While all eyes are are on the Virginia legislature, where Democrats can win control for the first time in a quarter century on Tuesday night, 11 states are hosting 20 legislative special elections around the country as well, and a number of them are interesting. Below we preview the most compelling set of races, but you can also find a complete list here.
• TX-HD-28: This seat, which is located in the western suburbs of Houston, had been held for many years by Republican John Zerwas until he resigned in September to take a post at the University of Texas. Six Republicans and one Democrat are all vying for this seat. All the candidates will compete on one ballot and if no one takes a majority, there would be a runoff between the top two vote-getters.
The GOP field features attorney Tricia Krenek, physician Anna Allred, businesswoman Sarah Laningham; and three businessmen: Gary Gates, Gary Hale, and Clinton Purnell. By contrast, educator Eliz Markowitz has the Democratic side to herself. Markowitz has attracted strong local and national support, and there’s a chance she could win outright on Tuesday.
The stakes are high for this race because Democrats need to net just nine seats next year to take control of the state House for the first time since 2002, and a win for Markowitz would whittle that target number down to eight. As a result, this contest has become much more expensive than a typical legislative special election. Markowitz dwarfed the rest of the field in the last fundraising period by raking in $294,000, while Allred and Krenek were the leaders on the Republican side with $66,000 and $55,000, respectively. The rest of the field posted paltry fundraising totals totals, though Gates self-funded a hefty $445,000 for himself.
This will likely be a very competitive race, as this district has moved sharply away from Republicans in the last few cycles. Mitt Romney easily carried this district 64-35 in 2012, while Ted Cruz won it by a similar 64-34 margin that year. In 2016, however, Donald Trump won by a much smaller 53-43 spread, which collapsed to a 51-48 win for Cruz in his reelection bid last year.
• CA-AD-01: Democrat Elizabeth Betancourt and Republican Megan Dahle will face each other in a runoff in this geographically large, rural Northern California district. The candidates are vying to replace Dahle’s husband, Brian Dahle, who was elected to the state Senate earlier this year. In the first round of voting, Betancourt led the way with 39% while Dahle finished with 36%; three other Republican candidates in the race combined for 26%.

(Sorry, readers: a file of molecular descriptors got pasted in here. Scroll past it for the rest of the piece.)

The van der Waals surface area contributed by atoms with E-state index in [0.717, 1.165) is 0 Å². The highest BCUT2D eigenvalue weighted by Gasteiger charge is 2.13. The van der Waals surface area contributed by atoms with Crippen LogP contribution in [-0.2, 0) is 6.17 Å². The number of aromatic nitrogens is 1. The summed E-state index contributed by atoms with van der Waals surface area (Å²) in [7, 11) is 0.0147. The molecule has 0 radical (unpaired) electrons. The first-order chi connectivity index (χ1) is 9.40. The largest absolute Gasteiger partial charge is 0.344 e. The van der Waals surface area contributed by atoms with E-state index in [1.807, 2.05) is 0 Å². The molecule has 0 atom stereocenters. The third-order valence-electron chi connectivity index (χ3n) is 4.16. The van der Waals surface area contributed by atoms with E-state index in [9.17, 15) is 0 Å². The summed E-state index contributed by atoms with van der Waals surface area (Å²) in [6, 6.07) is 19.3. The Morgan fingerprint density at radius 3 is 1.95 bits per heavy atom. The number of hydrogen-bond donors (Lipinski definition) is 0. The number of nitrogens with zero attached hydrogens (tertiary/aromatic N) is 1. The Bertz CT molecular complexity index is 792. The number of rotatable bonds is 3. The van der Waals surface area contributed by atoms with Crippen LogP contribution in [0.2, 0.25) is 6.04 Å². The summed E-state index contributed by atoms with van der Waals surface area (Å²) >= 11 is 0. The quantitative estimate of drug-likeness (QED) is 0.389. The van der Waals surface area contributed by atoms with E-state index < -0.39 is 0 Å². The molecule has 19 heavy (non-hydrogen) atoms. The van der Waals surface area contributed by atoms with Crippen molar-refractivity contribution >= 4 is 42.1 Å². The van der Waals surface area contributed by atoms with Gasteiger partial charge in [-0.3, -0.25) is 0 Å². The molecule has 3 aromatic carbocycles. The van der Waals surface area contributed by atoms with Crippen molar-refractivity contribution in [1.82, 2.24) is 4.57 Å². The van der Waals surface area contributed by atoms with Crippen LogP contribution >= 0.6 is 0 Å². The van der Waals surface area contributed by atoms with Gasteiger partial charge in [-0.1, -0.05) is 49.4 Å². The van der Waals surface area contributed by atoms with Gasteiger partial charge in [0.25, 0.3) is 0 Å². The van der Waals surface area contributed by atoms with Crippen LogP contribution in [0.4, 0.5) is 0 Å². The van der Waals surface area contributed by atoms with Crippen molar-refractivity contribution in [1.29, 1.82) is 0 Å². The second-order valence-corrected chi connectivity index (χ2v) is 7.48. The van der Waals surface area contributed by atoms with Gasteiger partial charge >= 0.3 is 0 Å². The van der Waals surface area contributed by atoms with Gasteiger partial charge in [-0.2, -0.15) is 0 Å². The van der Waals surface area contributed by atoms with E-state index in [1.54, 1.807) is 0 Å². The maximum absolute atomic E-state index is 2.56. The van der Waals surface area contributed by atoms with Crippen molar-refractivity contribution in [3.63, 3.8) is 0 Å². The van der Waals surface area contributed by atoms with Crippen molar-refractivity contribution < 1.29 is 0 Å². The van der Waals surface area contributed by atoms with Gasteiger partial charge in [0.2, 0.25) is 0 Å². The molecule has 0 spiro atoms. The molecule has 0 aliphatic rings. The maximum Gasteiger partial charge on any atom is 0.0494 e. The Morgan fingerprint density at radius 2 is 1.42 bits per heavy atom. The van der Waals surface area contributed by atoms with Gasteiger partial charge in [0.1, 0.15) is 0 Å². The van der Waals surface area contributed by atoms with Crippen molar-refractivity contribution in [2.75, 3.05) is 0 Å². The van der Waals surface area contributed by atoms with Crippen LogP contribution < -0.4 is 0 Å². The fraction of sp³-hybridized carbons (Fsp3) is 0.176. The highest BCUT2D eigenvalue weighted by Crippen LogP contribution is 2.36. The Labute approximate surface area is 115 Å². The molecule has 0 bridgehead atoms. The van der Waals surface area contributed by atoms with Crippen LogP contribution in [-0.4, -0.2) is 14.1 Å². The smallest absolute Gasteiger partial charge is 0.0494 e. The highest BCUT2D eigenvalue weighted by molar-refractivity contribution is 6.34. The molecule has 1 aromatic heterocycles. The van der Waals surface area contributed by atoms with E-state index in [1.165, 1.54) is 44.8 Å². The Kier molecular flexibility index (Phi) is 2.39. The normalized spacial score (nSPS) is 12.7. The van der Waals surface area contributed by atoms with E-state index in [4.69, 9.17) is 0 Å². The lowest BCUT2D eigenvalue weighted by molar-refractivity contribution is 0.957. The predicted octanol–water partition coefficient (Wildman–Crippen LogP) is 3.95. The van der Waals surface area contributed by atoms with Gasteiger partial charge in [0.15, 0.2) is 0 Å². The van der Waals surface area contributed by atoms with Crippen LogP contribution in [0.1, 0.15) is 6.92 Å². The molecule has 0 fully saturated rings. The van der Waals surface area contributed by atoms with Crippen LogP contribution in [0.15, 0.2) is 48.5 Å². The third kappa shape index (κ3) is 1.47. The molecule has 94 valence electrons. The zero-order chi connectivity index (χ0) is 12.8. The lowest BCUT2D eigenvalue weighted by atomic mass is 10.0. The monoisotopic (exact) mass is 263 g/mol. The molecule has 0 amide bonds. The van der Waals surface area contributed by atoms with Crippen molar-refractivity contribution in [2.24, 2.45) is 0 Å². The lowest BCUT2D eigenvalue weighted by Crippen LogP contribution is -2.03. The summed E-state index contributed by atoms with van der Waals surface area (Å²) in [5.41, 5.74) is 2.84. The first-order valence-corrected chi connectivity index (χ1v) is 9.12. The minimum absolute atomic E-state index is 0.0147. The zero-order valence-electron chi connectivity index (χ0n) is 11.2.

This is a strongly Republican district that voted for Mitt Romney 57-40 and for Donald Trump by a larger 57-36 spread. Betancourt's 39% was the highest total a Democrat has earned in this district since its current boundaries took effect in 2011, but Dahle is the heavy favorite.
• MO-HD-99: This is a Republican district in western St. Louis County that became vacant after former state Rep. Jean Evans resigned earlier this year to become the executive director of the state Republican Party. The Democratic candidate is marketing professional Trish Gunby and the Republican is accountant Lee Ann Pitman. Though this is a traditionally Republican district, Gunby has crushed Pitman in fundraising, boasting a $123,000 to $16,000 cash advantage over the course of this race.
This district is located in exactly the type of suburban area that has grown more favorable for Democrats in the Trump era, moving from 55-43 Romney to 49-44 Trump. Additionally, this seat is wholly contained in Missouri’s 2nd Congressional District, where GOP Rep. Ann Wagner won re-election last year just 51-47 after years of racking up double-digit wins.
• NJ-SD-01: This is a Democratic district in South Jersey, located in the Vineland area, and had been occupied by Bob Andrzejczak, who served in the state House until he was appointed to succeed now-Rep. Jeff Van Drew in January. (Each of New Jersey’s 40 legislative districts send two representatives and one senator to the state capitol, so Andrzejczak had already represented this entire constituency before his promotion.) Andrzejczak is running for the remainder of Van Drew’s Senate term, which expires in 2021, and his opponent is Cumberland County GOP chair Michael Testa.
This district swung from 53-46 Obama to 53-44 Trump, and Andrzejczak has positioned himself as more conservative than most other Democrats. Much like Van Drew, who's loudly criticized fellow Democrats for moving forward with impeachment proceedings against Donald Trump, Andrzejczak has also set himself apart from his party by suggesting he might vote for Trump next year.